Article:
PwC attorney John Hueston argued his client can’t be held liable for whistleblower retaliation because Mark Simon, the managing partner who decided to fire Botta, knew nothing about the SEC complaint Botta had filed.
“Mark Simon neither knew nor suspected that Mr. Botta blew any whistle to anyone about anything,” Hueston said.
Botta’s attorney countered that circumstantial evidence supports the conclusion that PwC was well aware of Botta’s status as a whistleblower when he was terminated. Botta told employees in PwC’s human resources and ethics offices about his intent to file the complaint, and the firm’s office of general counsel and managing partners would have been made aware of any such complaint, he argued.
Cabeceiras added that the ”sole decision-maker” defense “spits in the face” of the reason Congress passed the Sarbanes Oxley Act in 2002 — to protect whistleblowers.
“A ruling in defendant’s favor based on this token decision-maker argument would provide that playbook to every company that wants to do this,” Cabeceiras said. “It would provide a system to shield companies from liability moving forward.”
After about three hours of arguments, Judge Tse posed a series of tough questions to Botta’s lawyer that suggested the former PwC accountant may have a tough time prevailing in his lawsuit.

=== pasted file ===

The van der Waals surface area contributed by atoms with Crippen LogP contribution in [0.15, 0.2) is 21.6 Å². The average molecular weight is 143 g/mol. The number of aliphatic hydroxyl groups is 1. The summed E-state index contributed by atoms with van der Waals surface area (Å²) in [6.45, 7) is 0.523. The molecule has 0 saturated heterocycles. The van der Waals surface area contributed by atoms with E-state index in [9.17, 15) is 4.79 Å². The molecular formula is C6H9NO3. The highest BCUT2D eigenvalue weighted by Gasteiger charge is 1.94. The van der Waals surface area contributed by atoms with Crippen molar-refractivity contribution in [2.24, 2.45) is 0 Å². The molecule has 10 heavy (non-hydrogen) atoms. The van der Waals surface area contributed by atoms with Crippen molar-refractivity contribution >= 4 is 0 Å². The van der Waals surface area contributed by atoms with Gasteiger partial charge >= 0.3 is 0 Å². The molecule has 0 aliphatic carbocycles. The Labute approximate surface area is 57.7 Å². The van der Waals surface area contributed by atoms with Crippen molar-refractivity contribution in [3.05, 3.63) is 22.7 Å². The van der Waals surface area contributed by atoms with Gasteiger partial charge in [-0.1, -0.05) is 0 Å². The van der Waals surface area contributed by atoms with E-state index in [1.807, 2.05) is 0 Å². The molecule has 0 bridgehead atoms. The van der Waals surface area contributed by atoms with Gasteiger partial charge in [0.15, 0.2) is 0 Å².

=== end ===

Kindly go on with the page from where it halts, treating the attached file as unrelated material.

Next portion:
Tse repeatedly asked Cabeceiras to identify a specific SEC rule or regulation that Botta believed PwC was violating when he filed his SEC complaint.
Cabeceiras replied that the law does not require his client to cite a specific statute or regulation. When asked to provide legal authority for that assertion, Cabeceiras could not cite a specific court case.
The whistleblower attorney argued that PwC has an obligation to maintain independence from the companies it audits as required by a financial reporting manual produced by the Public Company Accounting Oversight Board (PCAOB).
“The SEC created the PCAOB and adopted its standards,” Cabeceiras said. “It’s incorporated the PCAOB.”
Responding to that argument, another PwC attorney, Moez Kaba, accused Botta’s legal team of failing to provide proof of a suspected violation at trial and “picking a statute out of the air after the case is closed.”
Tse also asked how he could accept that Botta suspected PwC lacked independence in its audits when he previously signed off on those audits, affirming that they were conducted in a fair and independent manner.
Cabeceiras answered that his client’s view of PwC’s independence changed after Botta was removed from auditing teams after raising concerns and fired by the company.
“His whole viewpoint changed, but what facts changed?” Tse asked. “I haven’t heard testimony that he learned new facts — that when he was signing off on the audit, that something changed that there is no longer independence.”
After about four hours of debate, Tse thanked both sides for conducting the bench trial in a civil and professional manner with diligence, thoroughness and “zealous advocacy” for their clients. He did not indicate when he plans to rule.